dinsdag 7 maart 2017

Entry into Senegal, or not...

We did some research,  and it might be a problem to enter Senegal without a carnet de passage. One German got quoted 300 euro for a 2 day passavant. We agreed that Fred would go through,  and then phone me from the Senegalese side with the latest info.
To get to Diama,  you cross the beautiful national park of Diawling.

We were hoping to see crocodiles, but had to be content with waterbirds and warthogs.

Fred went through Mauritanian customs and when I was camping on a beautiful spot under a baobab tree,  he phoned me to tell me it was indeed going to cost me to pass. A minimum of 250 euro they wanted for older cars without a carnet. So I told him I  would rather return to Morocco than to be part of this corruption.

It seemed for me this was the end of the line, I still had 2 months and would not  get to the Gambia. It felt a bit stupid,  having made cards advertising tony-gambia.blogspot.be but I was going to make the most of Mauritania while I was here. After a short stop in Nouakchott it was straight to the mountains of Atar.

A long time dream was to drive the Choum - Nouadhiboo piste following the railroad. Being 400 km long and real desert  driving,  many times without even tracks visible, it's a true desert experience. Doing it alone made me a bit nervous,  but by now I had enough expertise and trust in the car.

It truly was what people think of when you say,  I'm off driving in the desert, although the railroad acts as a lifeline,  and you really can't get lost, there is a lot of navigating the sandy dunes with the help of gps and satellite images.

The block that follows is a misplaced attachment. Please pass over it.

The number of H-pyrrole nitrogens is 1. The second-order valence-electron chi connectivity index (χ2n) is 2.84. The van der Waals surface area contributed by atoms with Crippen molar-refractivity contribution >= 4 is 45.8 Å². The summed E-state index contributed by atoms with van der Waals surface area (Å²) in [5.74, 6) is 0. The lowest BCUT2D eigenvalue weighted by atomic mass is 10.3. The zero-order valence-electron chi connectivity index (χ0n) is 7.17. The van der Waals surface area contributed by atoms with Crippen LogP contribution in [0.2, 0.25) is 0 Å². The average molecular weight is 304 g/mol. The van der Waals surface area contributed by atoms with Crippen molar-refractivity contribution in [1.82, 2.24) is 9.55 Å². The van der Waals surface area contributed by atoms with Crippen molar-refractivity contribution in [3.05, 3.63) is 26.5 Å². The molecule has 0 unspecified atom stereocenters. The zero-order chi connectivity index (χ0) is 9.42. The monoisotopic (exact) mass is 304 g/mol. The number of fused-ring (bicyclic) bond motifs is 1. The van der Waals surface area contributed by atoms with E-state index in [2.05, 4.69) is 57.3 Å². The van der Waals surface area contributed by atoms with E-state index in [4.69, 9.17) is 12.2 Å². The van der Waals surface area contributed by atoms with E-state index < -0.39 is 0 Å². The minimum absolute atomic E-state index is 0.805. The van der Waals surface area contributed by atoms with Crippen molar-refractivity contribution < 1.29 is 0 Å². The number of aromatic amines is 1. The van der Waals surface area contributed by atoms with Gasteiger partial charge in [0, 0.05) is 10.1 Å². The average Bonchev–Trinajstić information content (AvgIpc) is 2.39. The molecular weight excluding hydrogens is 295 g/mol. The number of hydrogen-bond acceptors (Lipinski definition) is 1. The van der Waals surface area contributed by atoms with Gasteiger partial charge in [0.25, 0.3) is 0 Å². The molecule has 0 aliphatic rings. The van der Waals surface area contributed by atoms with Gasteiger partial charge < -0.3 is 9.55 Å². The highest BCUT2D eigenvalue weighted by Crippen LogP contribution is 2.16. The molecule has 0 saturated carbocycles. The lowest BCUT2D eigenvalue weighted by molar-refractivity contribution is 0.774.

When the train passed,  I tried to drive the tracks but that was way too uncomfortable.

I slept in the desert at 200 km from any civilization and returned to the tarmac the next day.

During this time, I kind of remembered that there is another way into Senegal, involving a detour via the Kiffa to Kayes piste into Mali,  then just 90 km to Senegal.
Seeing that I had so much time on my hands the decision was made. I  would make a dash back to the capital, get an easy to obtain Mali visa and get to the finish line, being the Gambia.

My main problem was now the temperature, on the way to Kiffa the meter went up to 40 celcius and the next days topped that with ease. Never before have I've been so hot in Africa, seeing that this was only late februari.

Checking out of Mauritania wasn't easy, never found any customs on the route so just went to the police, where they made me write a complete statement in french,  in which I declared to do this route on my own responsibility.
Although sandy and technical,  the piste posed no problems for my capable landy, the heat being the only enemy. I tried camping but had to give up because of the searing heat,  and check into an air-conditioned room in Kayes.
Next day I went to customs in Kayes, where they couldn't give me a passavant, but where  I was so lucky to meet the grand chef du brigade,  who just returned from a visit to Belgium. He quickly came up with the solution, he would phone the border customs, tell them I was on my way without any passavant, and to let me through. At the border, I drove up to the barrier,  said to the cross faced officer 'you better make a call to your boss'. It was so funny to see the look on his face change during the phone conversation. Before the phone was down, the barrier was opened, and I was crossing the bridge to Senegal.
Once there I easily obtained the passavant for Senegal for the correct price of 4 euro. Succes!

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